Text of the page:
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The right chord

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In key Joan Willoughby encourages her students to discover their own interpretations of a musical piece
In key Joan Willoughby encourages her students to discover their own interpretations of a musical piece

Passions Over the years piano teacher Joan Willoughby has met many remarkable people, but it is in India that she believes one finds the friendliest people

Being an optimist Joan Willoughby doesn’t believe in the label ‘accident prone’. But she has broken more bones over the years than she cares to remember: an ill-advised attempt to ‘break a wild horse’ in her youth, a freak road accident on the way to school, a nasty fall at a luxury hotel… And it was also an accident of sorts that brought this American piano teacher, now 76, to India in September ’97. It has been an extraordinary eleven years since, and now Joan feels that it is high time she returns home to family in Seattle, USA.

It all started when an initial plan to travel to Europe did not work out. Instead, a friend’s suggestion that she teach music at the Kodaikanal International School caught her fancy and the adventurous Joan decided to “scrape (herself) off the ceiling” and give it a shot. Even if it meant giving up a full time job with the State, teaching positions at two universities and her own public recitals.

A few emails were exchanged with the school president and, within a month, she found herself in a country about which she knew next to nothing outside of the stereotypes (poverty, mystics, snakes) that are in popular western currency. However, before long, she made up her mind not to leave any time soon.

Full of admiration

Her association with the Bangalore School of Music goes back eight years and she is full of admiration for the school and its director, Aruna Sunderlal. She found Indian students more enthusiastic and hard-working than their American counterparts but as she always tried to impress upon them: “It’s not always hard work, it’s also about sitting down to create.”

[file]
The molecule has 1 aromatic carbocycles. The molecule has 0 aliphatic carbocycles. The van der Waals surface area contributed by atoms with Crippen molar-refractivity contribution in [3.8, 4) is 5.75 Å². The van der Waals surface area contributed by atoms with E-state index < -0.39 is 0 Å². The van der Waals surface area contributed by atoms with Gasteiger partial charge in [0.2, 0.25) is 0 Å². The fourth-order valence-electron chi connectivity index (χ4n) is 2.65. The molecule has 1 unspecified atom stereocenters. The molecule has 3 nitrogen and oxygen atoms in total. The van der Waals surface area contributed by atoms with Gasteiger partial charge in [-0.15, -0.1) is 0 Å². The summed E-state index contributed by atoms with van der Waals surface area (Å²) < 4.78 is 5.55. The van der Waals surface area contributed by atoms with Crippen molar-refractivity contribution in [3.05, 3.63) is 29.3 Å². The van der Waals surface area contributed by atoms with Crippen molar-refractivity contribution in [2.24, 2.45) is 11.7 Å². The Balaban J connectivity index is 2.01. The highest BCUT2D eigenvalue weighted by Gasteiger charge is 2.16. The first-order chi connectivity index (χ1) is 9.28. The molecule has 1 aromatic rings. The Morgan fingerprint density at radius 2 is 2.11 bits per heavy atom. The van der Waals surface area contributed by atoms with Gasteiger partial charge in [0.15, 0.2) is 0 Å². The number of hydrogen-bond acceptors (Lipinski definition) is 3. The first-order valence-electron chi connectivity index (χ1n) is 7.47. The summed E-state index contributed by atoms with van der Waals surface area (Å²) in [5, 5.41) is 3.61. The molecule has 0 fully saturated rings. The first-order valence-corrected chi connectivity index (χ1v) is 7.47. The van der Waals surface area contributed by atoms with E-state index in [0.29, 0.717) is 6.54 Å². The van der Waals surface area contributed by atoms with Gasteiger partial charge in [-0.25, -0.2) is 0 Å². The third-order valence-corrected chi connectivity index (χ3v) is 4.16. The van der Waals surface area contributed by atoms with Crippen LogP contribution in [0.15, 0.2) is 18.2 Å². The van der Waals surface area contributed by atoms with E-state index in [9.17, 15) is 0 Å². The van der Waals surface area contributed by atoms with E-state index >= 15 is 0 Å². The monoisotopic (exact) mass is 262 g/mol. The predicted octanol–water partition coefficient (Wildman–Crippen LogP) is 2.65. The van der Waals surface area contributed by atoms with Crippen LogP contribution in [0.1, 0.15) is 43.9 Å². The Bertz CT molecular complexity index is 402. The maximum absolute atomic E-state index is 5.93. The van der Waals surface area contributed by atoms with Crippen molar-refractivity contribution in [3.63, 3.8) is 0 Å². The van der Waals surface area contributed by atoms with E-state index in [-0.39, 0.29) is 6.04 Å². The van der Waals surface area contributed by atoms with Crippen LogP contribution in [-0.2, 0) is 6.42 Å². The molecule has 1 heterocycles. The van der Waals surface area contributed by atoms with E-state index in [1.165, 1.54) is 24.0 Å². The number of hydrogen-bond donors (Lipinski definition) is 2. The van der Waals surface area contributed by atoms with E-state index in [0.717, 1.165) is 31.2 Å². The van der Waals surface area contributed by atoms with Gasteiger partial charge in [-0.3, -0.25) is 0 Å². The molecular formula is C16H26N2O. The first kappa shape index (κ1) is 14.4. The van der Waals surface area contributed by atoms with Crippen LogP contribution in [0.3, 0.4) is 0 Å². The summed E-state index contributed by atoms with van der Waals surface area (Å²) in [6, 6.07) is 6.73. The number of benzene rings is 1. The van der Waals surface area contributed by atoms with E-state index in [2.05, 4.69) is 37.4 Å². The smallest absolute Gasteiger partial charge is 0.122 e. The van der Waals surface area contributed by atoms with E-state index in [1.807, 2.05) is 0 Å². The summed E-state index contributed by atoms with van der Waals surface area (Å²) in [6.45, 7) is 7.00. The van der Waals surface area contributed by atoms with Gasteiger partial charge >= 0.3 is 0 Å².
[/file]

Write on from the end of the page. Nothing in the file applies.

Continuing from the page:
As Natasha, one of her students puts it: “She encourages you to discover your own interpretations of a musical piece, even if it differs from her own. And she’s always so much fun!” Joan’s sense of fun rarely abandons her. She recalls entertaining some friends who came to visit her at a hospital until a nurse came in and protested, “Sick people aren’t supposed to have this much fun!”

During the course of a peripatetic childhood spread over 38 states (her father was an army officer) Joan found a true friend in the piano. “When a road accident at the age of 13 temporarily hampered my ability to walk and talk, I discovered I could still play the piano as before.”

Indeed, she found herself moving inexorably towards a career in music. And though her parents were ostensibly supportive, she recalls overhearing her father say “But how will she ever earn a living that way?”

But such was her determination that at one point she even considered not marrying. But she soon realized that the piano could sometimes be a cold companion, and it was in college that she met her future husband.

Although her children were not too musically inclined (she had to kick her own son out of her music class once for dozing off), her grandchildren are and one of them studied jazz at college.

Memorable encounters

As a student herself, Ms Willoughby was fortunate to come across many great teachers and musicians. One of her most memorable encounters was with the towering virtuoso Artur Rubinstein who had taught her in Chicago.

Although mesmerised by his personality, she couldn’t quite come to terms with the goofy photograph of his that he signed and gifted her. “I insisted that he was a dignified concert artist and tore it up!” Learning under Burro Rubinstein, his brother, was a different experience altogether. Even 10 to 11 hours of daily practice scarcely satisfied him.

Over the years Joan met many remarkable people, but it is in India that she believes one will find the friendliest people in the world. After more than eleven years, she is hard pressed to put into mere words what India means to her. And although the date of departure draws closer, she is uncertain about future plans. She leaves those to that same improvisational strain that brought her here.

This column features those who choose to veer off the beaten track

RUPAYAN BASU

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